A few weeks ago, I made a (very) short video about the book Alice’s Adventures in Wonderland that gave you a brief introduction to the awesome illustrations that lie within. Well, I’ve made another video in that same vein—this time, we’re traveling through The Wonder Garden written by Jenny Broom and illustrated by Kristjana S. Williams.
The book “opens the gates of the Wonder Garden” and takes us through five of Earth’s habitats: the Amazon Rainforest; the Great Barrier Reef; the Chihuahuan Desert; the Black Forest; and the Himalayan Mountains. Each of its 80 illustrated animals are drawn with a technical hand and stunning attention to detail—the tiny lines are reminiscent of old scientific engravings. This vintage feel, however, is offset by the bold neon colors that permeate the pages. The hues put a contemporary spin on the entire thing.
These are some of my favorite spreads, below. When you read this book, get ready to LEARN. There’s a lot of information packed in those pages.
Señorita Lylo has inspired me to spruce up my ordinary collars, and now FRKS Lingerie is doing the same with bras and underwear. The Hungary-based brand, the brainchild of Zsófia Farkas, stitches flowers and animals onto delicate fabrics with neon-colored threads. With sexy cuts and revealing silhouettes, they’re both an homage to the craft as well as our bodies.
FRKS Lingerie is for sale on Etsy.
1. Hanging planters by Shayna Stevenson and Jen Collins of Keep Company
2. Monstera Leaf Bag by La Lisette
3. Caterpillar Backpack by Mödernaked
4. Donut Cat by Marnin Saylor
5. Otto Grey Cushion by Arro Home (I have one of these and love it!)
6. Miniature Cactus by Vishnevsky’s Socks
7. White Tiger Hanging Ornament by Charming Creatures
Happy Friday! I’ll leave you with this for the weekend: Arro Home is currently having a 50% off sale. Go get yourself a nice new cushion or tea towel. You deserve it!
Wink Poppy Midnight, cover illustration by Lisa Perrin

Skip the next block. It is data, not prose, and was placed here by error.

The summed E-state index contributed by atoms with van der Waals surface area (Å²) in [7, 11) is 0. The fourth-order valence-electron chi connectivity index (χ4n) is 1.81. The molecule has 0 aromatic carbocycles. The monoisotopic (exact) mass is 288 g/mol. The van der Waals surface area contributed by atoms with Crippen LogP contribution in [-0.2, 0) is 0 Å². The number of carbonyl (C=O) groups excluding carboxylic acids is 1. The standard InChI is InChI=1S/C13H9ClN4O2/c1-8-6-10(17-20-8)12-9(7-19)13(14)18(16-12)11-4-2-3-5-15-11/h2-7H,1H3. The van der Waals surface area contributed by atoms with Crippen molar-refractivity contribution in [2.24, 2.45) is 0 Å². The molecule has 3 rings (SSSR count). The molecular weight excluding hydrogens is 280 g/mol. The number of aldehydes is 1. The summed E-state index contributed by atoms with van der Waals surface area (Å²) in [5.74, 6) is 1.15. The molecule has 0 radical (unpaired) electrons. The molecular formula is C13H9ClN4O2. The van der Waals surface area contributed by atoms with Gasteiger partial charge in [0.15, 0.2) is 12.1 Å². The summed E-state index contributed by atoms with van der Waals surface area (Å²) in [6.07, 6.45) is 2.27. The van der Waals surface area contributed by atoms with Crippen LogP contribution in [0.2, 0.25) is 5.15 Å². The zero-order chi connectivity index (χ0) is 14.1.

I’ve found my favorite Instagram account of the moment. Known as @thebookishmanicurist, this voracious reader and nail tech reads YA novels and paints faux nails to match. Her creations are incredibly detailed and capture the essence of the beautiful illustrations they represent. They’re often displayed as diptychs and triptych, with the images wrapping from the thumb to the pinkie finger.
The Square Root of Summer
The War that Saved My Life, illustrated by Josie Portillo
Iris and the Tiger, illustrated by Sandra Eterovic
How to Be Happy
The Secrets We Keep, illustrated by Sandra Eterovic
The Stars at Oktober Bend
Beautiful Broken Things
More Than This
Miren Asiain Lora tells the stories of small people in grandiose places. Her faceless characters explore nature and all that goes along with it—sometimes this is good, and in other instances, it can get kinda hairy. One scene (above) shows figures shining a light to reveal all that hides in the jungle.
The overall feeling of these illustrations is mystery—we aren’t getting the full story of who Miren’s characters are or what they’re doing. This is the driving force behind her work—they’re meant to “convey the magic of everyday life, the charm of little moments that hold a secret to be deciphered.”
Miren sells as selection of archival prints through the Toi Gallery.